If this piece provides many readers with their first taste of Mitchell, the exuberance and details might not provide a good introduction. It piece might run some of them off.
In addition to the strength of Mitchell’s voice, the other difference between “Street Life” and his previous work is the subject matter. In place of characters like Joe Gould, shad fisherman and Caughnawaga Indian construction workers, the piece’s central character is Mitchell himself. Irrespective of its origins, this is the rarest sort of Mitchell piece: an entirely first-person narrative.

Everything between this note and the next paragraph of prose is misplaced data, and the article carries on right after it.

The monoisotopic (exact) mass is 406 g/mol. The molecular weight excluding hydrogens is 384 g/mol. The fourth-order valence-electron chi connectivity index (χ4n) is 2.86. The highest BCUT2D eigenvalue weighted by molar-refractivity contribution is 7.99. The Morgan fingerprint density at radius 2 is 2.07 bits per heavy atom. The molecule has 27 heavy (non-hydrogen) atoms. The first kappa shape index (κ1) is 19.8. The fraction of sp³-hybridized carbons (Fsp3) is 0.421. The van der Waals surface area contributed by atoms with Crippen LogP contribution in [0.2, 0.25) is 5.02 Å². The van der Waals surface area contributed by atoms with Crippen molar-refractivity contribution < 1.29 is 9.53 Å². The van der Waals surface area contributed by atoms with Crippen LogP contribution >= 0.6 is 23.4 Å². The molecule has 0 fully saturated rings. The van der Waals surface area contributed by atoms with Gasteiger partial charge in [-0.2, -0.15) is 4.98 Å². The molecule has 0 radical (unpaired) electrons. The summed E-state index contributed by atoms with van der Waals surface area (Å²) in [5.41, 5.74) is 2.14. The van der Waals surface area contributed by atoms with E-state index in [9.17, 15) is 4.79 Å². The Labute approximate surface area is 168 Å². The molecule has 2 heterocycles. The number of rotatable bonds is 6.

In it, he describes his compulsive wandering around New York City. He talks about what he calls his “obsessive curiosity,” and his attraction to “old restaurants, old saloons, old tenement houses, old police stations, old court houses, old newspaper plants, old banks, and old skyscrapers.” In a broad sense, “Street Life” tells readers a lot of what they already know: the aimless walking, the preoccupations with old New York, marginal New York, underground, off-limits and working class New York. Setting the scenes of his profiles, Mitchell often included comments about his personal habits. The most recognizable might be the opening lines of “Up in the Old Hotel,” where he says, “Every now and then, seeking to rid my thoughts of death and doom, I get up early and go down to Fulton Fish Market. I usually arrive around five-thirty, and take a walk through the two huge open-fronted market sheds, the Old Market and the New Market, whose fronts rest on South Street and whose backs rest on piles in the East River.” Mitchell opens “Mr. Hunter’s Grave” which an equally dark, revealing admission: “When things get too much for me, I put a wild-flower book and a couple of sandwiches in my pockets and go down to the South Shore of Staten Island and wander around awhile in one of the old cemeteries there. …Invariably, for some reason I don’t know and don’t want to know, after I have spent an hour or so in one of these cemeteries, looking at gravestone designs and reading inscriptions and identifying wild flowers and scaring rabbits out of the weeds and reflecting on the end that awaits me and awaits us all, my spirits lift, I become quite cheerful, and then I go for a long walk.”